Landlords Bruised by U.K. Tax Rise May Face New Loan Limits

  • U.K. landlords claimed tax relief on $17.4 billion of expenses
  • BOE says buy-to-let loans could amplify home-price swings

The U.K.’s amateur landlords, already bruised by higher taxes when they buy rentals and lower rates of tax relief, could be facing a new blow.

Chancellor of the Exchequer George Osborne told lawmakers in October that Bank of England will get powers to regulate the so-called buy-to-let market as soon as possible. The central bank may move as soon as Tuesday’s meeting of the Financial Policy Committee to curb lending for rentals, Morgan Stanley analysts including Chris Manners wrote in a Nov. 20 note.

“If they do something, it will probably be along the lines of an equivalent to the LTI cap they put in place for residential mortgages,” said Philip Rush, an economist at Nomura International Plc in London. “The pressure has been removed by some of the other measures” that have been taken.

Governor Mark Carney moved to limit the riskiest loans to homeowners last year by setting loan-to-income limits for some mortgages. Lending to landlords soared afterward, leading Jon Cunliffe, the Bank of England’s deputy governor for financial stability, to warn that investors could amplify an adverse shock to the housing market because they might seek to sell their rentals.

The stock of U.K. mortgage lending for buy-to-let has increased to 200 billion pounds ($302 billion) from 65 billion pounds in the past decade and is growing by about 9 percent a year, Cunliffe said. The loans represent 16 percent of all mortgages and accounted for 80 percent of net lending over the past year. Borrowers are often required to only pay the interest each month.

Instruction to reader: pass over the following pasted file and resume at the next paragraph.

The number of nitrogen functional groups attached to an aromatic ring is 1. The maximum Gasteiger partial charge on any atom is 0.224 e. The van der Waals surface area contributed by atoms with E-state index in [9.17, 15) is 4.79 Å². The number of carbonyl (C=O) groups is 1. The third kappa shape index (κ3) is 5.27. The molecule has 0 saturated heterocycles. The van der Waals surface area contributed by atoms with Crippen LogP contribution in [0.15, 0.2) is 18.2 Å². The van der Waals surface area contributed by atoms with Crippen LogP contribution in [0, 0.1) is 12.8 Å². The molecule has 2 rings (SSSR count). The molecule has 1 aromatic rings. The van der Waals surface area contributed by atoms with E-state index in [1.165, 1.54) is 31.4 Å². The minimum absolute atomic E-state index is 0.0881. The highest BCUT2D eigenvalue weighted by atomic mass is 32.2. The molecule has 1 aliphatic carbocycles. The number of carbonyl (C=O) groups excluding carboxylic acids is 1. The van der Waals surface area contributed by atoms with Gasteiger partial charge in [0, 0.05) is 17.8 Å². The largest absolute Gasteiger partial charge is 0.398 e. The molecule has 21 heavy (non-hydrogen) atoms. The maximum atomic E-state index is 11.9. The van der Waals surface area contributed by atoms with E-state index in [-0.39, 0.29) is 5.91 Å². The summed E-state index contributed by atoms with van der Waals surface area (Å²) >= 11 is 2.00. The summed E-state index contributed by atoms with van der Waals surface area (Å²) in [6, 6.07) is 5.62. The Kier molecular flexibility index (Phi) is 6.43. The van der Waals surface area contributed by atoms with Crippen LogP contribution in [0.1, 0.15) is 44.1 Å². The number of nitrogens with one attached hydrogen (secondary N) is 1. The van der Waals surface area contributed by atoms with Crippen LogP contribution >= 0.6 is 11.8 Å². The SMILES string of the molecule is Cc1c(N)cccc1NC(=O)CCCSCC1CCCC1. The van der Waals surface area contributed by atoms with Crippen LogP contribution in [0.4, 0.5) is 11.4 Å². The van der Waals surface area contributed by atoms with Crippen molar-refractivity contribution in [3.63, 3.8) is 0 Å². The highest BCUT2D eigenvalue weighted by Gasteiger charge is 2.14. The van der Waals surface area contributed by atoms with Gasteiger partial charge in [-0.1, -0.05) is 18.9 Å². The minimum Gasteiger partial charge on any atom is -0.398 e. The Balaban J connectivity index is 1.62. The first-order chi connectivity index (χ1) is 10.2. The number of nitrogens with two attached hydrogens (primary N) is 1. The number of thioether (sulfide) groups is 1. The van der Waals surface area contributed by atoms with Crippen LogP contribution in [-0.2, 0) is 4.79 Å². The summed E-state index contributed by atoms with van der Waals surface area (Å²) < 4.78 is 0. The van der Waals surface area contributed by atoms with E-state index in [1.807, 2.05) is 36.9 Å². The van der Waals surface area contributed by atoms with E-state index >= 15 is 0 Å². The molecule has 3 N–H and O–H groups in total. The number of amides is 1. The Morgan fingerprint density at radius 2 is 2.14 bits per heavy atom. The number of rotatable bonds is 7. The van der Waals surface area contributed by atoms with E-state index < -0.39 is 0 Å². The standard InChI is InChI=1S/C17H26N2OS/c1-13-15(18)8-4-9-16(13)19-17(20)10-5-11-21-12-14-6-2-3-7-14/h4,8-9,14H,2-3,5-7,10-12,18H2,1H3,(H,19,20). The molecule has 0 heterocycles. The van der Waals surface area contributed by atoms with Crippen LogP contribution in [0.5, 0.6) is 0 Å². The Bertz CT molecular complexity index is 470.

Buy-to-let lending’s growth as a proportion of lending and falling mortgage spreads for landlords may prompt the BOE to take action, Morgan Stanley said. The central bank may also opt to tighten underwriting standards, the report said.

Amid fears rental owners were pushing up house prices, Osborne last week hiked the stamp duty tax paid by investors by three percentage points. The mortgage-interest tax break is also being cut to the basic rate starting in April 2017, he said in July.

Buy-to-let was attractive for landlords because they received as much as 45 pence back for every pound of mortgage interest they incur. That helped boost expense claims by U.K. landlords to 11.6 billion pounds ($17.4 billion) in the 2013 to 2014 tax year, according to a Freedom of Information Act request by Bloomberg. That’s almost 520 million pounds more than a year earlier.

Landlords were attracted by annual returns from rental income and value gains of almost 12 percent in England & Wales in the 12 months through October, according to LSL Property Services Plc. That compares with a total return of almost 6 percent from U.K. government bonds and 1.1 percent from U.K. equities in the same period.

Limiting buy-to-let lending will affect the wider housing market, according to Annabel Schaafsma, a managing director of structured finance at Moody’s Investor Services. Loan-to-value restrictions or debt-to-income ratios for landlords will slow the pace of lending, “softening house price growth in turn,” she said in an e-mail on Monday.

The decision to raise stamp duty for rental purchasers from April was surprising because it will also affect landlords paying cash for the rentals, said Phil Nicklin, a real estate tax partner at Deloitte LLP. “They’re not adding to property lending which is something governments tend to worry about,” he said.

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